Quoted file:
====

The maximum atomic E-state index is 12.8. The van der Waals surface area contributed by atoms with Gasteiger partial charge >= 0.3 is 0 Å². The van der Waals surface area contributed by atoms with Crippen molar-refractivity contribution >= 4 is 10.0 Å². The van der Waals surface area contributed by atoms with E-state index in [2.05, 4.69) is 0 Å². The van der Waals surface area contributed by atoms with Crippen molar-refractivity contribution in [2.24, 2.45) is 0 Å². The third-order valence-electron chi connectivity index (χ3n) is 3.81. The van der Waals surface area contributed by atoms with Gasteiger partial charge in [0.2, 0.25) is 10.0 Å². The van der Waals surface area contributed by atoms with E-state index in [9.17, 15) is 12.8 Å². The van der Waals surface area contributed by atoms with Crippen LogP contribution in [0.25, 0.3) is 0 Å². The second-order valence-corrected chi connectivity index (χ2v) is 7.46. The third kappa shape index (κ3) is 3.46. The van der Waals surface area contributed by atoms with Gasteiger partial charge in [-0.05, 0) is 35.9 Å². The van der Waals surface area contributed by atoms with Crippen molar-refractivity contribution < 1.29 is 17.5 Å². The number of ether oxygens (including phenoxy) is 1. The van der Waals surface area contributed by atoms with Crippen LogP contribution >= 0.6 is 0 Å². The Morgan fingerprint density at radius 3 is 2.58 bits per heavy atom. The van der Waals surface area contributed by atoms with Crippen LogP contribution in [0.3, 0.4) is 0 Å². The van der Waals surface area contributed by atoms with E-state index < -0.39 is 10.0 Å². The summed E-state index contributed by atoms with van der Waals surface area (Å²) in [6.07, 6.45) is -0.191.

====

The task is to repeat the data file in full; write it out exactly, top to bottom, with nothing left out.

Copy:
The maximum atomic E-state index is 12.8. The van der Waals surface area contributed by atoms with Gasteiger partial charge >= 0.3 is 0 Å². The van der Waals surface area contributed by atoms with Crippen molar-refractivity contribution >= 4 is 10.0 Å². The van der Waals surface area contributed by atoms with E-state index in [2.05, 4.69) is 0 Å². The van der Waals surface area contributed by atoms with Crippen molar-refractivity contribution in [2.24, 2.45) is 0 Å². The third-order valence-electron chi connectivity index (χ3n) is 3.81. The van der Waals surface area contributed by atoms with Gasteiger partial charge in [0.2, 0.25) is 10.0 Å². The van der Waals surface area contributed by atoms with E-state index in [9.17, 15) is 12.8 Å². The van der Waals surface area contributed by atoms with Crippen LogP contribution in [0.25, 0.3) is 0 Å². The second-order valence-corrected chi connectivity index (χ2v) is 7.46. The third kappa shape index (κ3) is 3.46. The van der Waals surface area contributed by atoms with Gasteiger partial charge in [-0.05, 0) is 35.9 Å². The van der Waals surface area contributed by atoms with Crippen molar-refractivity contribution < 1.29 is 17.5 Å². The number of ether oxygens (including phenoxy) is 1. The van der Waals surface area contributed by atoms with Crippen LogP contribution >= 0.6 is 0 Å². The Morgan fingerprint density at radius 3 is 2.58 bits per heavy atom. The van der Waals surface area contributed by atoms with Crippen LogP contribution in [0.3, 0.4) is 0 Å². The van der Waals surface area contributed by atoms with E-state index < -0.39 is 10.0 Å². The summed E-state index contributed by atoms with van der Waals surface area (Å²) in [6.07, 6.45) is -0.191.